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Press translations [Japan]. Editorial Series 0151, 1945-12-25.
Supreme Commander for The Allied Powers. Allied Translator and Interpreter Section.

translation-number: editorial-0488

call-number: DS801 .S82

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No. 488 Date: 25 Dec 45


ITEM 1 Let's Abolish Insularity - Yomirui-Hochi - 22 Dec 45. Translator: S. Inoue.
Full translation:
The most important of the problems now facing the Japanese nation is the food problem, which has now reached its most critical point. In spite of a resolution adopted in both the House of Commons and the House of Peers, encouraging the importation of food, no actual efforts have yet been made in this respect. This is the usual fate of such resolutions. It might be a good idea, instead, to conserve the materials so far unused and plan for the reclamation of land. It is absurd to depend simply on an obsolete economy. We must remember that the policy of economic independence must be discontinued with the recovery of the free trade which will result from our complete adherence to the POTSDAM Declaration.
Can Japanese rice compete with rice produced under good climatic condition and at Low wages in FRENCH INDO-CHINA, HAILAND, BURMA, or FORMOSA? Can we complete against CANADA, AMERICA, or AUSTRALIA in wheat production? We are afraid that here is sprouting the seeds of another agricultural panic quite different from the one now prevailing.
We must descard insularity, and make it a fundamental policy to supplement shortages of staple foods with imports from the aforementioned nations. We must also exert ourselves to produce commodities in exchange for these imports. But this will necessitate the establishment of a government which can stand high credit with the Allied Powers. It is with good reason that the Allied Powers have not so far offered any assistance in this respect, since our Government does not even have enough power to publish notices about the general election. One of the first duties of an interim cabinet is the adoption of a policy which will facilitate the carrying, out of a general election. This would permit the election of a new cabinet which is capable of reopening, the conference with the Allied Forces. Unless this is done, there may not be any solution of the food problem.
Self sufficiency might have been all right at time, but General Mac- ARTHUR's Headquarters cannot avoid realizing the fact that in the past we used the self sufficiency argument as a reason for militarism. For the future, we advocate an overall import policy. This is the only way we can solve our present problems.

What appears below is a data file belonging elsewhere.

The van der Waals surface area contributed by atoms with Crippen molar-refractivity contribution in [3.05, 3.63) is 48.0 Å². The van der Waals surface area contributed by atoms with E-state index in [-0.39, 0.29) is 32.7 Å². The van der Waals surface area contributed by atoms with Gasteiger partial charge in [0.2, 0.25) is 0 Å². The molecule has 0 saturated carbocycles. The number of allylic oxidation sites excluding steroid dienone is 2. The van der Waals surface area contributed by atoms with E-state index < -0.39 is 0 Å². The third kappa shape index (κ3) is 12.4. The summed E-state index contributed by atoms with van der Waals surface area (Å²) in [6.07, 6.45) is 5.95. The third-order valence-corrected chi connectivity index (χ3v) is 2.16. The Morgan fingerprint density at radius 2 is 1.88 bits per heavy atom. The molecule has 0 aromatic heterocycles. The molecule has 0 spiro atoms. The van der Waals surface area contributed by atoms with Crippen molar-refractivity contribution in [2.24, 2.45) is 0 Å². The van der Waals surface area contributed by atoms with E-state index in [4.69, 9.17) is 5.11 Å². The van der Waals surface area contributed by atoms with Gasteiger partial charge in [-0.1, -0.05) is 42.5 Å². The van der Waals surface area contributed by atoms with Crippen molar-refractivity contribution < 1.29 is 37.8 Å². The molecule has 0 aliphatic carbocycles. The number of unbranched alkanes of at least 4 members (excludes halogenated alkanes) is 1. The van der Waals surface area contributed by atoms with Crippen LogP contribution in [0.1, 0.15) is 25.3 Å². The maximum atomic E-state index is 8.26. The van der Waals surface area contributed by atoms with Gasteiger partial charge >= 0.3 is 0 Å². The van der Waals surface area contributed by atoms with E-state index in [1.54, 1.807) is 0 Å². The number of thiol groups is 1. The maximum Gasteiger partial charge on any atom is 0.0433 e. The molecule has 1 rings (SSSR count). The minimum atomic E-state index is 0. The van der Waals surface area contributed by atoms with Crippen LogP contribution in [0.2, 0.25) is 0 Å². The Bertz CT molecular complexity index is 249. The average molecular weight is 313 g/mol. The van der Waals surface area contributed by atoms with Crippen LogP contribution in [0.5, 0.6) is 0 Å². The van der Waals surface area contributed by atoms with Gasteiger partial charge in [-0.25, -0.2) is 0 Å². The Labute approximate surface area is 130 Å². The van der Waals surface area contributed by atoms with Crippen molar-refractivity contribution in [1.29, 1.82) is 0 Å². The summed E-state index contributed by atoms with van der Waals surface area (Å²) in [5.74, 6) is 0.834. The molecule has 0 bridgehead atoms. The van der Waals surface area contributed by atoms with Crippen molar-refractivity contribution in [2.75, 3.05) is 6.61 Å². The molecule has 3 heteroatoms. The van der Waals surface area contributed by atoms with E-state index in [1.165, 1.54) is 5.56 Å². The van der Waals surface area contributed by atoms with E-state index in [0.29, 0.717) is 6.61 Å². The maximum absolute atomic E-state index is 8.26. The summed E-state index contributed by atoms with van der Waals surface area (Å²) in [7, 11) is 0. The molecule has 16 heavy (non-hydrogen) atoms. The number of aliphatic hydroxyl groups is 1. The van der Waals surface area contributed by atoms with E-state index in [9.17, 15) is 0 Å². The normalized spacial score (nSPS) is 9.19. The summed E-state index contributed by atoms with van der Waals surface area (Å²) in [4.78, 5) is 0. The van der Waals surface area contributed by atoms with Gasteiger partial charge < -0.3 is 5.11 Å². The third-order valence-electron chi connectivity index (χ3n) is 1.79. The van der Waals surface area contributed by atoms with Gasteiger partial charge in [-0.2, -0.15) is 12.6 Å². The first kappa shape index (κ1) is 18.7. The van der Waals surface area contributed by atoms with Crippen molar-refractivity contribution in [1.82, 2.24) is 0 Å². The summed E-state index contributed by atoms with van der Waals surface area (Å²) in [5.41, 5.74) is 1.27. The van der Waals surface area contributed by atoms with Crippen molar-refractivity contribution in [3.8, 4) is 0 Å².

ITEM 2 The Sovereighty and Petitions: Political Parties and Food Problems - Mainichi - Shimbun - 22 Dec 45. Translator: T. Unayama.
Full Translation:
In the revision of the Constitution, demand that there be a stimulation to the effect that when petitions are presented directly to the [illegible]and trans itte by the [illegible]to the Diet, the latter shall be [illegible]lled

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EDITORIAL SERIES: 151 (Continued)
ITEM 2 (Continued)
to deliberate on the petition immediately. The right of petitioning should be expressly stipulated in the Constitution. By this method, not only will a direct connection be established between the Emperor and the people, but a certain amount of political control may be exercised over the Diet. The expanding of the Diet's power may prove to be injurious to the welfare of the people.
The reduction of the rights of sovereignty is necessary and justifiable. At the same time, the, establishment of the right of petitioning will result in a new respect by the Government for the will of the people, which is essential to a democratic policy.
(Letter from O[illegible]ideo)
There is nothing more serious and urgent than carrying out measures to stave off the starvarion of the Japanese people. It is, therefore, a matter of course that every political party has mapped out plans for the solution of t is problem and that the representatives of each party have made these plans public. Too much reliance, however, should not be placed on any of these plans.
Have members of the political parties ever gone out to farm villages to purchase food? Have they ever negotiated with the wicked farmers who are saying "Now is the time for us to deprive the town people of their money" and are greedily demanding goods in addition to the unreasonable black market price? Have they ever experienced the feeling of returning home in the evening with only a sho of rice or half a kamme of potatoes, with their children crying in hunger and members of their family ill?
Their plans are good in theory, but, until they are actually carried out, the people will starve in cities and towns. The people's minds have already become black and crimes are increasing, Our concern, therefore, is only in how to stave off this crisis. What a want from the politicians are sweeping measures; and the people will choose the ones who are most sincere in their desire to solve this problem.
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HomePress translations [Japan]. Editorial Series 0151, 1945-12-25.
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